Guilty verdict in 2009 Sawyer County 'thrill kill'

HAYWARD, Wis. -- A Sawyer County jury on Friday found 30-year-old Christopher Roalson guilty in the murder of 93-year-old Irena Roszak, a case that officials called a "thrill kill" with satanic overtones.

Christopher L. Roalson
Christopher L. Roalson was found guilty Friday, Sept. 21, 2012, of first-degree murder in the death of 93-year-old Irena Roszak. He was sentenced Monday, March 4, 2013, to life in prison with no chance of parole. (2010 file / Sawyer County Sheriff's Department)

HAYWARD, Wis. -- A Sawyer County jury on Friday found 30-year-old Christopher Roalson guilty in the murder of 93-year-old Irena Roszak, a case that officials called a "thrill kill" with satanic overtones.

Roalson was convicted of two felonies -- first-degree intentional homicide and burglary with a deadly weapon.

The decision came after a five-day trial in Sawyer County.

Authorities called it a thrill kill in 2009 after Irena Roszak was found stabbed to death in her Raddison home.

District Attorney Bruce Poquette began his closing arguments in court Friday the same way he began his opening statement: "I stabbed her, I stabbed her, I stabbed her."


It's the same phrase Jackie Walczak, a friend of Roalson's, testified he spoke as he confessed to the killing to her the day the murder took place.

Prosecutors allege Roalson shouted satanic references as he stabbed Roszak and as she begged for her life.

Poquette's closing argument stressed the fact that Walczak and Roalson's accomplice, Austin Davis, told authorities similar stories, both pinning the murder on Roalson.

In October 2010, Davis pleaded guilty to second-degree intentional homicide, one of three felony charges he faced for his role in the killing. Three months earlier, Davis' attorney entered a "not guilty plea by reason of mental insanity." Fred Bourg argued Davis had been brainwashed by the alleged mastermind of the crime, Roalson.

According to Roalson's preliminary hearing in Sawyer County Circuit Court in April 2010, Davis told investigators he accompanied Roalson to Roszak's house. He initially thought they were going to a "dude's house." He said Roalson went to the woman's house with the intention of killing someone. Davis said his sole intention was to be "a lookout" and take things of value from the home. All he took, he said, was a smoking pipe. They had smoked marijuana earlier in the day, Davis said.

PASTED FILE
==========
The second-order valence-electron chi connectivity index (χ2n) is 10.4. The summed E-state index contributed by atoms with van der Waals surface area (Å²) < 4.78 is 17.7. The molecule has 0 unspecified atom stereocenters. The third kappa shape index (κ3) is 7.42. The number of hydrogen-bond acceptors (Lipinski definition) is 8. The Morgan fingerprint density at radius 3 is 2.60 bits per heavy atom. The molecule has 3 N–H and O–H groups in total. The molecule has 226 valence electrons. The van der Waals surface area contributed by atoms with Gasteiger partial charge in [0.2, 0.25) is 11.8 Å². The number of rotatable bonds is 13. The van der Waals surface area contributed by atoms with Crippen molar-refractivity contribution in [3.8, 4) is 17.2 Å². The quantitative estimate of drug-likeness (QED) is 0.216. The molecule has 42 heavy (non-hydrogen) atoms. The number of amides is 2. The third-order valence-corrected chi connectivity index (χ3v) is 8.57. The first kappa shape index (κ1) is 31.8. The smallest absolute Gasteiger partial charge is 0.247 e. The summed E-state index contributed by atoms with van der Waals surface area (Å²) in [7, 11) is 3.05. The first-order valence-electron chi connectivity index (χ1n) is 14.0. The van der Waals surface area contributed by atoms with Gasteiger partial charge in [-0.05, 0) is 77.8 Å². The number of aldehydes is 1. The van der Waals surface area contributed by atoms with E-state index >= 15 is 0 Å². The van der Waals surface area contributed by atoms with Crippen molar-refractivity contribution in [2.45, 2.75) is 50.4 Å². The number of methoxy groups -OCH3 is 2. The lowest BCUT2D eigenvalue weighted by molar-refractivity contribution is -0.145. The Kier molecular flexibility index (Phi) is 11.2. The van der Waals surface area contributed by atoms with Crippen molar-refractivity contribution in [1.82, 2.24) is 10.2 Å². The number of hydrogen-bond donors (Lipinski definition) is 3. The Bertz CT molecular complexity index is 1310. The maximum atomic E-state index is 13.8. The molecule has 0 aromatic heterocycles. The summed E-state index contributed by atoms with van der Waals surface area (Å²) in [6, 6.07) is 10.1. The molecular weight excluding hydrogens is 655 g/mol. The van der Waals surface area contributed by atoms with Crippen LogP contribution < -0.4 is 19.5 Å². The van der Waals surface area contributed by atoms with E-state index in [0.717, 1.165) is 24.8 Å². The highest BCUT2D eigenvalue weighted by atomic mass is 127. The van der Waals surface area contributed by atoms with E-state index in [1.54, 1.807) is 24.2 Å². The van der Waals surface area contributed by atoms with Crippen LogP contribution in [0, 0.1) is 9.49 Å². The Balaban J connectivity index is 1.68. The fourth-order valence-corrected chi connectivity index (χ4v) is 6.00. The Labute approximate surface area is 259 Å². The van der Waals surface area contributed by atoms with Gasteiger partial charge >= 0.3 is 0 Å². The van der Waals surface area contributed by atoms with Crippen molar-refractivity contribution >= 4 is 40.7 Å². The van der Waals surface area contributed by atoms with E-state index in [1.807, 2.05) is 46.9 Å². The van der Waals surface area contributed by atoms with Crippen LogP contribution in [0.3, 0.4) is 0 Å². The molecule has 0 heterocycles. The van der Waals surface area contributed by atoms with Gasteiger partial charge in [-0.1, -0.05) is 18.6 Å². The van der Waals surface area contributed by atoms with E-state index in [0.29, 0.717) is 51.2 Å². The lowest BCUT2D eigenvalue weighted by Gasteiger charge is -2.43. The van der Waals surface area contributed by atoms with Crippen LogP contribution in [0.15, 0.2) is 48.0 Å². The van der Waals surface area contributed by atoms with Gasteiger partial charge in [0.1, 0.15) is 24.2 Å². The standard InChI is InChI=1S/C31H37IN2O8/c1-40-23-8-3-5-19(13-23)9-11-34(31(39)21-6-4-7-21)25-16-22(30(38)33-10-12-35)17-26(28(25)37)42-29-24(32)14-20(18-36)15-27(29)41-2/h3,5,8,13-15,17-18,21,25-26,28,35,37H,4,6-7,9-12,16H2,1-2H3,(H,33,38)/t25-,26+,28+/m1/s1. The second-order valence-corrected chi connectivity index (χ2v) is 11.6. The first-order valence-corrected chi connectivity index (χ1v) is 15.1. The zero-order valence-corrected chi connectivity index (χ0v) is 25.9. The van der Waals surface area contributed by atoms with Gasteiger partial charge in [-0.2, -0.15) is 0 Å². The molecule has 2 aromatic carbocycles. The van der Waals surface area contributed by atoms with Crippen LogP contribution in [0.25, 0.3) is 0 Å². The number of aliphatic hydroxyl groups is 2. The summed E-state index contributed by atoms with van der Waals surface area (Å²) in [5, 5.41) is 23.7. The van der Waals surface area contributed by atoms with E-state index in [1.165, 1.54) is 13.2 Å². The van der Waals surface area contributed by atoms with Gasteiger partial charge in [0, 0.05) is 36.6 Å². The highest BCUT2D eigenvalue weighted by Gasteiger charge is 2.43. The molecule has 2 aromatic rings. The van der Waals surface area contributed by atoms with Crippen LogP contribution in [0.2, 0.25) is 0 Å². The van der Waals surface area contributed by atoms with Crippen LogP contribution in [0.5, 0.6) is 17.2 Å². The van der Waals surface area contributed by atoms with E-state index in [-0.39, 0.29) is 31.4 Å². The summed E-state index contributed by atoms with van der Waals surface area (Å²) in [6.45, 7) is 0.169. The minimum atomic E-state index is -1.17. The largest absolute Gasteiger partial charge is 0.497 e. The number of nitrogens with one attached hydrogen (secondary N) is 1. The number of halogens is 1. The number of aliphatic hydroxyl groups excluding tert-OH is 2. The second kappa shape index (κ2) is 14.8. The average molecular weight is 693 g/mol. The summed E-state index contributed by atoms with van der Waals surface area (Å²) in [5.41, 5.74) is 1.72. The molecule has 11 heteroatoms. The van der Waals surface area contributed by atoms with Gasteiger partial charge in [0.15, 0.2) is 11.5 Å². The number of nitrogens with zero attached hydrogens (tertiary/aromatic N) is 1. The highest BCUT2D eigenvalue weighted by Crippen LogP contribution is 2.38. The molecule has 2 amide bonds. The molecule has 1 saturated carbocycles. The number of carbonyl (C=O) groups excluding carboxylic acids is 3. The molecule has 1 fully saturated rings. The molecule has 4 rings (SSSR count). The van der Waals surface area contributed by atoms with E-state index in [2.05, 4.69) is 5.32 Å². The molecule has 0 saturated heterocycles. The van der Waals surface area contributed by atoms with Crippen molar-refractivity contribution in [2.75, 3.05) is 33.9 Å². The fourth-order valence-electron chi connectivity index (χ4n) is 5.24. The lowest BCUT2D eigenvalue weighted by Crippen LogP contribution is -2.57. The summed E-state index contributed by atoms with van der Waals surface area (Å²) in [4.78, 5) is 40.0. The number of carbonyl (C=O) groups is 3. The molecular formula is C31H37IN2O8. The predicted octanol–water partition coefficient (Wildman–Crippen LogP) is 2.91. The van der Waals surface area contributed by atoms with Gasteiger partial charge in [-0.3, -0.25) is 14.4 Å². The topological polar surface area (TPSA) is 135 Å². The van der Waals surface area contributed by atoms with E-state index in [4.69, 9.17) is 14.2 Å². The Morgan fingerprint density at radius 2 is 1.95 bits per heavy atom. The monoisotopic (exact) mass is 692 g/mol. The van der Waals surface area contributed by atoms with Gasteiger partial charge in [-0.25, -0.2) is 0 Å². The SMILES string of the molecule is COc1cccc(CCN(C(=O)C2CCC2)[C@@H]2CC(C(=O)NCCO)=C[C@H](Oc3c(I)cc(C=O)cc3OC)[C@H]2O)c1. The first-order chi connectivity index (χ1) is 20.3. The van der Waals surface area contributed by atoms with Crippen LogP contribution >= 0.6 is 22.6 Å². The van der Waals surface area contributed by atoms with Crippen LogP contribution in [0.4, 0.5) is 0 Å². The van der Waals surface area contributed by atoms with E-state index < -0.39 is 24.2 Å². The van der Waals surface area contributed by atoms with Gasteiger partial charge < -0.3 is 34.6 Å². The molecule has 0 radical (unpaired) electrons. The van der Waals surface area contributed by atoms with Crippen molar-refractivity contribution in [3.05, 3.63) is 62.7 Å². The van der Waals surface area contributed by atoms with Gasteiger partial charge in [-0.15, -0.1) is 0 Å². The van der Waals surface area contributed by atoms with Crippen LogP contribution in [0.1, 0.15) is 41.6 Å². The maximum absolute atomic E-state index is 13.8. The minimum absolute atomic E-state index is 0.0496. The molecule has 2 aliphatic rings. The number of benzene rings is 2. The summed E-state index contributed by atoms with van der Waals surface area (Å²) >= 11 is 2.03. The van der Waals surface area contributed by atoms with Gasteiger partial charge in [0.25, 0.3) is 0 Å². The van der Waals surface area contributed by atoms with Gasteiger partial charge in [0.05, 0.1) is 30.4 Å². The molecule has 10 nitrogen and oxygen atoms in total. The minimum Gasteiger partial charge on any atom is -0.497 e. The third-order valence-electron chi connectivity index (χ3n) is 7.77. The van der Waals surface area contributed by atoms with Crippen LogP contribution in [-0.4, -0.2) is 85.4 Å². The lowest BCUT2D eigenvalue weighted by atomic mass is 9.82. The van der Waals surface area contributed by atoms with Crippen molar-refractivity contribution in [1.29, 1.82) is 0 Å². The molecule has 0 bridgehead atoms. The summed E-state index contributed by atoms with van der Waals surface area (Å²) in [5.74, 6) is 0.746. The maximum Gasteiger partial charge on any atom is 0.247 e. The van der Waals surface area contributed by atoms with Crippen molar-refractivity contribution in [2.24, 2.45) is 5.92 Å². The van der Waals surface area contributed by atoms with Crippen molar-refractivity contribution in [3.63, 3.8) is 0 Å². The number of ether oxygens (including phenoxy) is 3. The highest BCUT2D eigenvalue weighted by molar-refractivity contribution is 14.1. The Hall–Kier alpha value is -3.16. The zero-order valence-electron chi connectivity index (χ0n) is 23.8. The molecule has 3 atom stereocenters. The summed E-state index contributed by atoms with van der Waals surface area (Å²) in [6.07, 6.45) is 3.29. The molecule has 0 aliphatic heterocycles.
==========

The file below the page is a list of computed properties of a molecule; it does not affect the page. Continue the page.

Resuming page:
Davis said Roalson told him he stabbed the woman at least 10 times. He saw him grab a wooden chair and heard him break it over the woman as she screamed for her life.

"He was saying things like if God was actually here today she would be saved, or something like that," Davis told investigators on the audio tape. "He was saying like the devil is his God. And the devil is Satan's son or something like that. I thought it was weird," he added, and laughed.

Meanwhile, a different picture was painted during defense attorney Donna Kuchler's closing argument.


Kuchler stance throughout the trial was that Davis and Roalson had intentions only to burglarize Roszak.

She argued unsuccessfully that it was Davis that went out of control during the burglary and killed her.

Kuchler said that Davis had motivation to testify against Roalson because he already was serving jail time and probably would receive a plea deal for a reduced sentence.

Poquette said in the years leading up to the trial, he was confident the facts stacked up against Roalson would speak for themselves.

"The facts are the same since 2009 with one difference, one slight difference," Poquette said. "That is that everyone knows them now, we know the story."

According to Poquette, Davis and Roalson dressed in black and broke into Roszak's home with two knives, stabbed her 18 times, delivering the fatal blow to her heart.

A sentencing date has not been set.

The News Tribune contributed to this report.

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